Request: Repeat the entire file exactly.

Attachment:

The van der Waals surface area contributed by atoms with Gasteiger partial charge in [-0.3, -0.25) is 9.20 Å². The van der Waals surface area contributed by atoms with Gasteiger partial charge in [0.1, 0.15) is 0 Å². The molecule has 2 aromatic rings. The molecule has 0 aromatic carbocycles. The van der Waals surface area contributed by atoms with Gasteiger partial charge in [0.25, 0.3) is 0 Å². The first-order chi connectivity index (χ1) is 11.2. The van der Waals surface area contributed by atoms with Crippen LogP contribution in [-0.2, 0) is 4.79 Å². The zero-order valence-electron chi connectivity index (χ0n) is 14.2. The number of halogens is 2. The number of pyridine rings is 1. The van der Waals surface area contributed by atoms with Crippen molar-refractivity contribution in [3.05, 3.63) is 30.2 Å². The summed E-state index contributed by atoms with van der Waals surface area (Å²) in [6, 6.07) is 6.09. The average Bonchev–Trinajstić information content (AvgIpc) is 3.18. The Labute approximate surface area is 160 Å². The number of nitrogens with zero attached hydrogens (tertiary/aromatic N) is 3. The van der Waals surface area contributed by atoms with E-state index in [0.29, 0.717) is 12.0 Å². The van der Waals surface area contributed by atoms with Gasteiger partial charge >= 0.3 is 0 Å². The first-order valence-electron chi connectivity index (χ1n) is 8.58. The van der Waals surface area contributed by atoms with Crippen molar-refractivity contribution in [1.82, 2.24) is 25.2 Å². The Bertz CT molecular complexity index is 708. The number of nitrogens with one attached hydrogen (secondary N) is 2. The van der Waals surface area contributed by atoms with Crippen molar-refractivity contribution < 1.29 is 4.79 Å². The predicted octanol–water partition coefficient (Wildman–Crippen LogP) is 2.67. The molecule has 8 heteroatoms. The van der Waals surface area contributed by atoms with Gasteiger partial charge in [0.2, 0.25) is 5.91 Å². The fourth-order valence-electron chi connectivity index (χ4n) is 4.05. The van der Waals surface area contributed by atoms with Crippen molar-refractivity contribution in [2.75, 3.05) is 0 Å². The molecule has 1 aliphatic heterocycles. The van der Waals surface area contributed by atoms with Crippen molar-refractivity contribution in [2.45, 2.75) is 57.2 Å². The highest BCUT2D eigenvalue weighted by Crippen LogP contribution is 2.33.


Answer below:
The van der Waals surface area contributed by atoms with Gasteiger partial charge in [-0.3, -0.25) is 9.20 Å². The van der Waals surface area contributed by atoms with Gasteiger partial charge in [0.1, 0.15) is 0 Å². The molecule has 2 aromatic rings. The molecule has 0 aromatic carbocycles. The van der Waals surface area contributed by atoms with Gasteiger partial charge in [0.25, 0.3) is 0 Å². The first-order chi connectivity index (χ1) is 11.2. The van der Waals surface area contributed by atoms with Crippen LogP contribution in [-0.2, 0) is 4.79 Å². The zero-order valence-electron chi connectivity index (χ0n) is 14.2. The number of halogens is 2. The number of pyridine rings is 1. The van der Waals surface area contributed by atoms with Crippen molar-refractivity contribution in [3.05, 3.63) is 30.2 Å². The summed E-state index contributed by atoms with van der Waals surface area (Å²) in [6, 6.07) is 6.09. The average Bonchev–Trinajstić information content (AvgIpc) is 3.18. The Labute approximate surface area is 160 Å². The number of nitrogens with zero attached hydrogens (tertiary/aromatic N) is 3. The van der Waals surface area contributed by atoms with E-state index in [0.29, 0.717) is 12.0 Å². The van der Waals surface area contributed by atoms with Gasteiger partial charge >= 0.3 is 0 Å². The first-order valence-electron chi connectivity index (χ1n) is 8.58. The van der Waals surface area contributed by atoms with Crippen molar-refractivity contribution in [1.82, 2.24) is 25.2 Å². The Bertz CT molecular complexity index is 708. The number of nitrogens with one attached hydrogen (secondary N) is 2. The van der Waals surface area contributed by atoms with Crippen molar-refractivity contribution < 1.29 is 4.79 Å². The predicted octanol–water partition coefficient (Wildman–Crippen LogP) is 2.67. The molecule has 8 heteroatoms. The van der Waals surface area contributed by atoms with Gasteiger partial charge in [0.2, 0.25) is 5.91 Å². The fourth-order valence-electron chi connectivity index (χ4n) is 4.05. The van der Waals surface area contributed by atoms with Crippen molar-refractivity contribution in [2.75, 3.05) is 0 Å². The molecule has 1 aliphatic heterocycles. The van der Waals surface area contributed by atoms with Crippen molar-refractivity contribution in [2.45, 2.75) is 57.2 Å². The highest BCUT2D eigenvalue weighted by Crippen LogP contribution is 2.33.